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The Compost Pile, Issue #004 -- Soil Carbon, CO2, and a Movie
September 21, 2020

Too much Carbon in the Air and Too Little in the Soil

“If you have not discarded a firmly held belief in the past 12 months … check your pulse. You may be dead…” from South Africa via Dr. Christine Jones

Hello People,

Well we are certainly living in interesting times. And to be honest some of the things I thought I knew for sure I now think are perhaps not completely wrong but neither are they completely right.

“It may be that when we no longer know what to do - we have come to our real work and that is when we no longer know which way to go we have come to our real journey.” Wendell Berry Let’s start with the looming crisis of climate change. And let’s see how soil plays a part here.

Watching the saw toothed climb of CO2 levels in the atmosphere coupled with rises in temperatures and an explosion of extreme hydrological events - I’m talking droughts, floods, hurricanes, wild fires etc. - is scary.

Here’s something extra scary. CO2 is a very long lived greenhouse gas. Like 500 - 1000 years long lived. Were we to completely eliminate all fossil fuel emissions today - and that would take a very magical set of circumstances given the global squabbles over who commits to what and who doesn’t - CO2 levels would continue to rise for a decade or two.

It’s enough to send a girl to bed in a deep depressed funk.

“95% of the heat dynamics of the blue planet are governed by water.” Walter Jehne, Soil Microbiologist

As depressing as that might be sometimes you just need to view the whole chaotic climate issue and debate from a new perspective. Walter Jehne, a soil microbiologist from Australia really helped me reframe our climate problem in a new way that actually gives us something we can do that actually will help.

The big greenhouse gases are CO2, methane, and NOx (nitrous oxides). Of these CO2 and NOx are very long lived while methane is much shorter lived. However the elephant in the room, the greenhouse gas that accounts for 80% of the greenhouse effect, is actually water vapour.

In fact according to Walter, he calls it Climatology 101, 95% of the heat dynamics of the planet are governed by water. And the issues we are experiencing related to climate are to a large extent water related.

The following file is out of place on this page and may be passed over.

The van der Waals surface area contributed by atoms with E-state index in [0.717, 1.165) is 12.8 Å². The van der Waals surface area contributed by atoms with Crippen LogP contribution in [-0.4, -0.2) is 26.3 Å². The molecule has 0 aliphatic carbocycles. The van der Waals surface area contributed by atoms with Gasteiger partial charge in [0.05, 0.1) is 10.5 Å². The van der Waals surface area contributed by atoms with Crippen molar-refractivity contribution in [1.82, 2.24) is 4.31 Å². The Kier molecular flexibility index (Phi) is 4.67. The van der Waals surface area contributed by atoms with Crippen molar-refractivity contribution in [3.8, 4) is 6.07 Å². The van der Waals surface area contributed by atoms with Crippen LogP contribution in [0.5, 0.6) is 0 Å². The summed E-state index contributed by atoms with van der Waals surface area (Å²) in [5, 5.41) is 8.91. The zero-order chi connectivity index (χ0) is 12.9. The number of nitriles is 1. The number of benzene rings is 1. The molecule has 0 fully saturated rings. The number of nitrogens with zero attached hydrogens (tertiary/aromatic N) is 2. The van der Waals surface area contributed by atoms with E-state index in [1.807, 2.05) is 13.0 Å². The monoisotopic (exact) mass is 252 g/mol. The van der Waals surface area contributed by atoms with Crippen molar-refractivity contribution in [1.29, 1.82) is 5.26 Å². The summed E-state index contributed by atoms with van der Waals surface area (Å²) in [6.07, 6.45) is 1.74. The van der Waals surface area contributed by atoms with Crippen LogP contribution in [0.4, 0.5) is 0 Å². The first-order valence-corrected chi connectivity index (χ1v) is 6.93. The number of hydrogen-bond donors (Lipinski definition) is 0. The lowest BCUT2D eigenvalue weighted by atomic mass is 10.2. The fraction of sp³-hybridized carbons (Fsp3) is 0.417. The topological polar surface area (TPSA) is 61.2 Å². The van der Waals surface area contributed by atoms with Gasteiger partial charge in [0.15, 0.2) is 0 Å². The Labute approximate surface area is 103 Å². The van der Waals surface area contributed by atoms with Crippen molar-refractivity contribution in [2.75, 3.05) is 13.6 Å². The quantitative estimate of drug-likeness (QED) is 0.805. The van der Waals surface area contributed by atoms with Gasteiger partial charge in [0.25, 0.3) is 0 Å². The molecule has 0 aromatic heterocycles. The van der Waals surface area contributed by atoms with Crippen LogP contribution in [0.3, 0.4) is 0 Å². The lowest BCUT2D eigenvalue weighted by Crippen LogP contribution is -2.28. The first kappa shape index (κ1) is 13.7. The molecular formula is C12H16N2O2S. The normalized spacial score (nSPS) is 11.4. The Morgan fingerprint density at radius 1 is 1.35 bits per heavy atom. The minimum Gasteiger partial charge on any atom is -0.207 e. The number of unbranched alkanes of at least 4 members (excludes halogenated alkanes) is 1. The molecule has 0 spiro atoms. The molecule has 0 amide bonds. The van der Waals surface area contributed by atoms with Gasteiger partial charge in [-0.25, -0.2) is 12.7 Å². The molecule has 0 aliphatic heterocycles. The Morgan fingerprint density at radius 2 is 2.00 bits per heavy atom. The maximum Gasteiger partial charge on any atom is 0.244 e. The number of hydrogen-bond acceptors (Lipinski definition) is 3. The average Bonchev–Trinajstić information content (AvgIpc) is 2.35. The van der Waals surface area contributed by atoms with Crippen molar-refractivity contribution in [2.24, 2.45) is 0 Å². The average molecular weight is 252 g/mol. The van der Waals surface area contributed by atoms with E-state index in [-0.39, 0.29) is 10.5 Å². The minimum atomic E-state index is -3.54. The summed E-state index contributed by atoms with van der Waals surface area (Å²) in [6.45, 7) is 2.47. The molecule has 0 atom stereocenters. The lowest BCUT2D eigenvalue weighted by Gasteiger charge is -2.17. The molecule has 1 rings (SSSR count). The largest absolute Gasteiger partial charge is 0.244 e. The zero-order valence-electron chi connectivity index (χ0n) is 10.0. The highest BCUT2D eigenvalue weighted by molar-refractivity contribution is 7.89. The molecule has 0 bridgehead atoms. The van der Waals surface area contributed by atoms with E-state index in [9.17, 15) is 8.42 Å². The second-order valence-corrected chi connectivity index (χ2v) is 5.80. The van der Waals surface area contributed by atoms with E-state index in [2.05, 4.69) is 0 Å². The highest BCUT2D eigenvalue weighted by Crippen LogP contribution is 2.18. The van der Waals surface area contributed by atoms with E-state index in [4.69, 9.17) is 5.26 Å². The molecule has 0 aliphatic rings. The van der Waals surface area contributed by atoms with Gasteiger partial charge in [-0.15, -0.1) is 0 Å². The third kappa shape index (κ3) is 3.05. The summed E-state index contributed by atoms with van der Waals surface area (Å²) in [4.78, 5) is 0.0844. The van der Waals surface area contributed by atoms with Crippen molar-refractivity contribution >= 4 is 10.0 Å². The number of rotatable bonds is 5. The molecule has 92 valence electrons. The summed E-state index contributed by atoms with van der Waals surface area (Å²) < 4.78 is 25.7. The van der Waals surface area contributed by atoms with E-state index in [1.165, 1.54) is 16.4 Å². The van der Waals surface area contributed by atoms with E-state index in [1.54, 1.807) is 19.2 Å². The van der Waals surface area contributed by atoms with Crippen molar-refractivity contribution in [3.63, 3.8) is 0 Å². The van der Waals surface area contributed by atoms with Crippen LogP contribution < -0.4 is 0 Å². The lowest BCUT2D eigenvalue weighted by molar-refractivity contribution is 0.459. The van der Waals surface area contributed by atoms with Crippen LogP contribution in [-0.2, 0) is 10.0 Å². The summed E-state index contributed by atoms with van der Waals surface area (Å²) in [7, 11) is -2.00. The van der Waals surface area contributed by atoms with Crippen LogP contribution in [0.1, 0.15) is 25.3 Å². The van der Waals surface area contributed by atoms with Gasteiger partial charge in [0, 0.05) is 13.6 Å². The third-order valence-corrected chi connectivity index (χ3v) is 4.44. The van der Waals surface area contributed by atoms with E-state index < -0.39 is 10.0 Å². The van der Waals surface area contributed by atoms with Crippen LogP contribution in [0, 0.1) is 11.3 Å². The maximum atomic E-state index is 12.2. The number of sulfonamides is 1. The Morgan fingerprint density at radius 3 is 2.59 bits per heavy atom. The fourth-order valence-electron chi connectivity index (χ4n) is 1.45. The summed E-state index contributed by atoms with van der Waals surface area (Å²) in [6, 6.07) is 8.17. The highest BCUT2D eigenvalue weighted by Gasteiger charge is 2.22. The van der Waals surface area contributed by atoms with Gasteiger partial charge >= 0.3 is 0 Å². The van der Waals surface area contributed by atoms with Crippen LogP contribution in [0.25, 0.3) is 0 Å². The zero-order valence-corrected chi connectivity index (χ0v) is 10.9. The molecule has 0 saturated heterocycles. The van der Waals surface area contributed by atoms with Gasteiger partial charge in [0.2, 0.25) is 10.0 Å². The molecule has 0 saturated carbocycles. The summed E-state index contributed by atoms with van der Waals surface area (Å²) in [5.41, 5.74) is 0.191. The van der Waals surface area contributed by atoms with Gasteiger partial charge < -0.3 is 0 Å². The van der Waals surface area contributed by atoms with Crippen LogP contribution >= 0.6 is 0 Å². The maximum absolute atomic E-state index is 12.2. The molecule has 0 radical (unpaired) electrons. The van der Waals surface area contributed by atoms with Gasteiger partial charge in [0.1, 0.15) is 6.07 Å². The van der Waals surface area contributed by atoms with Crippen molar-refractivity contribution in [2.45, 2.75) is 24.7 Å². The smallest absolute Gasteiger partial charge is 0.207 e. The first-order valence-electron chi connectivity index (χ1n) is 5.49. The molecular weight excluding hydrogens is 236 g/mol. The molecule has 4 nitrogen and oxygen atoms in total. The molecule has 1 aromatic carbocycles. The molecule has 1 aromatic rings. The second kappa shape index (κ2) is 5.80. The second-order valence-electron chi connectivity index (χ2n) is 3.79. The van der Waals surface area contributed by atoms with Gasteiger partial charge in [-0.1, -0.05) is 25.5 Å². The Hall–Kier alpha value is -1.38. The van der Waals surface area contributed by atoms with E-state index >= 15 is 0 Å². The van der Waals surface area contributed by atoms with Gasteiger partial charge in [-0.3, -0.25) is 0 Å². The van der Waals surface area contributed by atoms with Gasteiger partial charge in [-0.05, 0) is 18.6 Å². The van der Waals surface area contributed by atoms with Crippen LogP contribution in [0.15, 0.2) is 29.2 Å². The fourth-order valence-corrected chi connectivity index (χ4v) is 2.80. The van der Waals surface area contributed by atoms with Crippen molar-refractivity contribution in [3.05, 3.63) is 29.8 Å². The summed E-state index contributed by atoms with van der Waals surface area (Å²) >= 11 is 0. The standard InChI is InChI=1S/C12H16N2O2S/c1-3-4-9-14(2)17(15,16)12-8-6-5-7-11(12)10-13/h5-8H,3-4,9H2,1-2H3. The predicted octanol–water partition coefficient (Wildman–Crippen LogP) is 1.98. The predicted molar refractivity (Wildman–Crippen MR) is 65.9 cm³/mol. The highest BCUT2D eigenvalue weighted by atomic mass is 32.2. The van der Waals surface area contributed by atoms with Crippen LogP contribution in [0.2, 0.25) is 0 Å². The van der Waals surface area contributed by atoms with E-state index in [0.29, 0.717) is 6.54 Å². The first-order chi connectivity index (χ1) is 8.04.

The thing is water vapour is so variable it’s pretty much impossible to model. It varies from season to season, day to day and place to place. Carbon Dioxide is way easier to measure and we can clearly see that as CO2 levels rise things run amuck. Ergo CO2 levels, particularly fossil fuel emissions are the root cause of our problems.

But maybe we need to shift a tiny bit here. Maybe the issue is less the rise of CO2 levels in the air, and more the fall of Carbon levels, specifically the destruction of the soil carbon sponge, in the soil.

Since agriculture began we’ve been busy using methods that tend to reduce the carbon levels in our soils. And with industrialization of agriculture we’ve gotten faster at tilling the soil, using synthetic fertilizers, and biocides, soil carbon losses have accelerated. In fact we’ve lost as much as 70% of the soil carbon from our agricultural soils. And guess what. Soil carbon is critical to the water cycle.

So as carbon levels have been rising in our air they’ve been falling in the soil. And as soil loses its carbon, it loses what is known as the soil carbon sponge. Without the sponge it has trouble both infiltrating water into the soil and storing it in the soil. In other words the small water cycle is damaged.

When water can’t soak into the soil it runs off into streams, rivers and eventually to the sea. Aquifers don’t recharge. The soil dries out. And we have a vicious cycle.

Hope by Restoring the Soil Carbon Sponge

We’ve focused almost exclusively on eliminating and reducing fossil fuel emissions in our attempt to fight climate change. And trying to get the whole global community to commit to reducing those emissions seems to erupt in fights country to country, economy to economy and willingness to really double down is faint.

And truth be told it isn’t going to have an effect in the short term. It sends us down a black hole of despair as we watch our leaders squabble over the economy as the planet alternately floods and burns.

What if we focus as citizens, as individuals and small groups on restoring the soil carbon sponge. It’s very possible to do on just about any scale. Compost helps but it’s not the linchpin I thought it was. The linchpin appears to be green plants doing their thing with photosynthesis.

A new movie comes out tomorrow, that’s September 22, on Netflix. Kiss the Ground. I have not yet seen it but it promises to be good and I believe it will give us all something to think about, a few cherished beliefs to retire. A bonus it’s narrated by Woody Harrelson. Let me know what you think.

And Happy Composting Cheers Leslie

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